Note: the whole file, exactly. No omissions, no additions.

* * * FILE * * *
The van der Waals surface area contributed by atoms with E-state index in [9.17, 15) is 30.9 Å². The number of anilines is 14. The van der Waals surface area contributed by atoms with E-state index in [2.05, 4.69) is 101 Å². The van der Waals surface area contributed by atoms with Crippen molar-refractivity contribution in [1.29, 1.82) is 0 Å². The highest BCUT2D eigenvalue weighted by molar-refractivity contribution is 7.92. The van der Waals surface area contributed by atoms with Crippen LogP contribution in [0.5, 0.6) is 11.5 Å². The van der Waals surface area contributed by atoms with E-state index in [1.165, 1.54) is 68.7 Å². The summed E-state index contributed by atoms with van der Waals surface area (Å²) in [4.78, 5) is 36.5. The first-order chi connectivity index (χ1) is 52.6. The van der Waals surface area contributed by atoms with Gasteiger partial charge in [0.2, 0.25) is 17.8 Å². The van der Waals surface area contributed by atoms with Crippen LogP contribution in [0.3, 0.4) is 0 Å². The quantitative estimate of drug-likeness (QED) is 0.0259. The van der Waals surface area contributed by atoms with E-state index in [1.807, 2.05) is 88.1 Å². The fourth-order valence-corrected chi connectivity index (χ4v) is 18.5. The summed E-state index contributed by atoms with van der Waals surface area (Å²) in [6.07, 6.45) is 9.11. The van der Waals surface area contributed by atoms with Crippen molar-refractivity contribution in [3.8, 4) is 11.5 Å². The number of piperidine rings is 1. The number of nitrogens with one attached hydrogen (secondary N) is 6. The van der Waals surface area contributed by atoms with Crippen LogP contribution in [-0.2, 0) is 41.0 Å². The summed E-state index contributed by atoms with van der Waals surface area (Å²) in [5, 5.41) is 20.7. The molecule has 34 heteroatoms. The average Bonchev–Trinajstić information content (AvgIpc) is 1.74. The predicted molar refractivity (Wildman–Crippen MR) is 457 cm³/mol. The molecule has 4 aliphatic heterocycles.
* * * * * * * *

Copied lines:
The van der Waals surface area contributed by atoms with E-state index in [9.17, 15) is 30.9 Å². The number of anilines is 14. The van der Waals surface area contributed by atoms with E-state index in [2.05, 4.69) is 101 Å². The van der Waals surface area contributed by atoms with Crippen molar-refractivity contribution in [1.29, 1.82) is 0 Å². The highest BCUT2D eigenvalue weighted by molar-refractivity contribution is 7.92. The van der Waals surface area contributed by atoms with Crippen LogP contribution in [0.5, 0.6) is 11.5 Å². The van der Waals surface area contributed by atoms with E-state index in [1.165, 1.54) is 68.7 Å². The summed E-state index contributed by atoms with van der Waals surface area (Å²) in [4.78, 5) is 36.5. The first-order chi connectivity index (χ1) is 52.6. The van der Waals surface area contributed by atoms with Gasteiger partial charge in [0.2, 0.25) is 17.8 Å². The van der Waals surface area contributed by atoms with Crippen LogP contribution in [0.3, 0.4) is 0 Å². The quantitative estimate of drug-likeness (QED) is 0.0259. The van der Waals surface area contributed by atoms with E-state index in [1.807, 2.05) is 88.1 Å². The fourth-order valence-corrected chi connectivity index (χ4v) is 18.5. The summed E-state index contributed by atoms with van der Waals surface area (Å²) in [6.07, 6.45) is 9.11. The van der Waals surface area contributed by atoms with Crippen molar-refractivity contribution in [3.8, 4) is 11.5 Å². The number of piperidine rings is 1. The number of nitrogens with one attached hydrogen (secondary N) is 6. The van der Waals surface area contributed by atoms with Crippen LogP contribution in [-0.2, 0) is 41.0 Å². The summed E-state index contributed by atoms with van der Waals surface area (Å²) in [5, 5.41) is 20.7. The molecule has 34 heteroatoms. The average Bonchev–Trinajstić information content (AvgIpc) is 1.74. The predicted molar refractivity (Wildman–Crippen MR) is 457 cm³/mol. The molecule has 4 aliphatic heterocycles.